“Then Jesus began to teach them that the Son of Man must undergo great suffering, and be rejected by the elders, the chief priests, and the scribes, and be killed, and after three days rise again. He said all this quite openly. And Peter took him aside and began to rebuke him. But turning and looking at his disciples, he rebuked Peter and said, “Get behind me, Satan! For you are setting your mind not on divine things but on human things.” Mark 8:31-33
The sanctuary was quite striking, with a beamed wooden ceiling soaring into the shadows, while the stained glass windows cast their patterns on the floor. As I walked with my host toward the front, I noted the drapery behind the altar appeared new. My host replied “Yes, we added that shortly after I came. Let me show you why.”
As the drapes drew back, I was confronted by a searing image of Christ at the height of his suffering on the cross. It was the sort of image one would expect in a horror film, but not in a mural covering nearly the entire wall behind the altar. The priest explained that many of the parishioners had found the mural too disturbing, so it had been decided hide it away.
As I later thought about that mural and the drapery that covered it, I realized here was yet one more example of how the church so often tries to tame the gospel and its story of Christ. Yet, that gospel cannot be tamed if it is to remain the gospel.
The sacrifice that God in Christ made for us is shocking. It staggers our imagination. Yet, while this shocking sacrifice might be offensive to some, without it there would be no gospel. For it is the shocking nature of God’s radical act of love that gives it the power to break through walls of sin and despair.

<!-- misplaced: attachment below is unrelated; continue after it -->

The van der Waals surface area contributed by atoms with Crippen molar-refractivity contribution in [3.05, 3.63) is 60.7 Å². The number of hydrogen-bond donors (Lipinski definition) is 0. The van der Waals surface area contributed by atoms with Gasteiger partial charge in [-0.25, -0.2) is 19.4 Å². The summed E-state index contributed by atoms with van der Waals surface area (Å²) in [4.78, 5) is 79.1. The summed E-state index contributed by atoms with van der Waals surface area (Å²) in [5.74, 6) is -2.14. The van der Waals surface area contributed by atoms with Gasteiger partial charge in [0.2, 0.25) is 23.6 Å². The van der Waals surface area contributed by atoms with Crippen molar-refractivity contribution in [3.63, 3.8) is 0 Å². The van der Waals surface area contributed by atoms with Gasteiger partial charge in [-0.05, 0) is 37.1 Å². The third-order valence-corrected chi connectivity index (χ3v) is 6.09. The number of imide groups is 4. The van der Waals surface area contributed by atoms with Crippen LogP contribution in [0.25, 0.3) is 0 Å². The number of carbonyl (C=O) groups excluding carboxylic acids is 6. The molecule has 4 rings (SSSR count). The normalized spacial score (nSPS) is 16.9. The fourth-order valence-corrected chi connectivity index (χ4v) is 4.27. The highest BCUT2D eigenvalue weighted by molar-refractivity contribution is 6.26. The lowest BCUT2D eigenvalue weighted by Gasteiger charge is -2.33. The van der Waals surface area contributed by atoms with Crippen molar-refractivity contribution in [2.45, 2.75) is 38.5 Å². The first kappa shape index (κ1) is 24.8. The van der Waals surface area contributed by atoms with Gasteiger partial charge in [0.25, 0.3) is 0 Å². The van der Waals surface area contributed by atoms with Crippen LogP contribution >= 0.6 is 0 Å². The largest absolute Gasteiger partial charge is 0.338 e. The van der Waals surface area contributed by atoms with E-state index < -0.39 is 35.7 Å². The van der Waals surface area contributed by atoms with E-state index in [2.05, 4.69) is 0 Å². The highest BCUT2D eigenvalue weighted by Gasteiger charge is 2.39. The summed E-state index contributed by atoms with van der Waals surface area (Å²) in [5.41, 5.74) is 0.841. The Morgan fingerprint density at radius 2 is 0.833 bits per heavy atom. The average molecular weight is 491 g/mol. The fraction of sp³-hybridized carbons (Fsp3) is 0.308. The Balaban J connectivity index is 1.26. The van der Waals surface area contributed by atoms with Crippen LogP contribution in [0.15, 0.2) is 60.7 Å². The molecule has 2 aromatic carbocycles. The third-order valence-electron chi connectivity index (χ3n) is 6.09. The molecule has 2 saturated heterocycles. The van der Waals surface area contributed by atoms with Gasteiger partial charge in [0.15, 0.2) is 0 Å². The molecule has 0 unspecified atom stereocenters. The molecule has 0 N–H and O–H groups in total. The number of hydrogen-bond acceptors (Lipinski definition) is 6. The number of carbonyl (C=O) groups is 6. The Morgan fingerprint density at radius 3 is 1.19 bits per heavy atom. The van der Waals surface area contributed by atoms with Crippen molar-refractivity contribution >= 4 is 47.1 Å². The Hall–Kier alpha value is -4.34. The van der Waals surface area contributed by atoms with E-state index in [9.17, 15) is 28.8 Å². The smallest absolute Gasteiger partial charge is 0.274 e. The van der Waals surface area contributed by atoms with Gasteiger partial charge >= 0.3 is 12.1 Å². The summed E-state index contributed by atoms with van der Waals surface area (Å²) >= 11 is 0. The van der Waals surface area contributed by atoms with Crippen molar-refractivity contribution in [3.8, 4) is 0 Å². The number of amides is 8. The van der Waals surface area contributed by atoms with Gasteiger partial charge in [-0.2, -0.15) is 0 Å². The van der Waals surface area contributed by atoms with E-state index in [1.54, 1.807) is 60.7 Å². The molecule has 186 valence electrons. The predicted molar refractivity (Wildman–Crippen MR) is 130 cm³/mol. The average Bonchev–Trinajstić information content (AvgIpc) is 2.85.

Whenever then, we try to domesticate the gospel story so that people will not be shocked or offended, we are actually destroying the gospel’s power to heal and to save. Soren Kierkeguard perhaps said this best when he wrote “Remove from Christianity its ability to shock . . . and it is altogether destroyed. It becomes a tiny superficial thing, capable neither of inflicting deep wounds, or healing them.”
That is why we continue to preach Christ crucified. We hold the drapes open. For through these shocking words and images, God’s word comes to us with all its power to save and free us to be children of God. Through these words and images we learn the depth of God’s love, and that is the love we celebrate in this Easter season.
So, in these days after Easter, may this be a time when we come to know the power of the living Christ in our lives. May this be a season when that healing power of this love courses through our lives into the lives of others.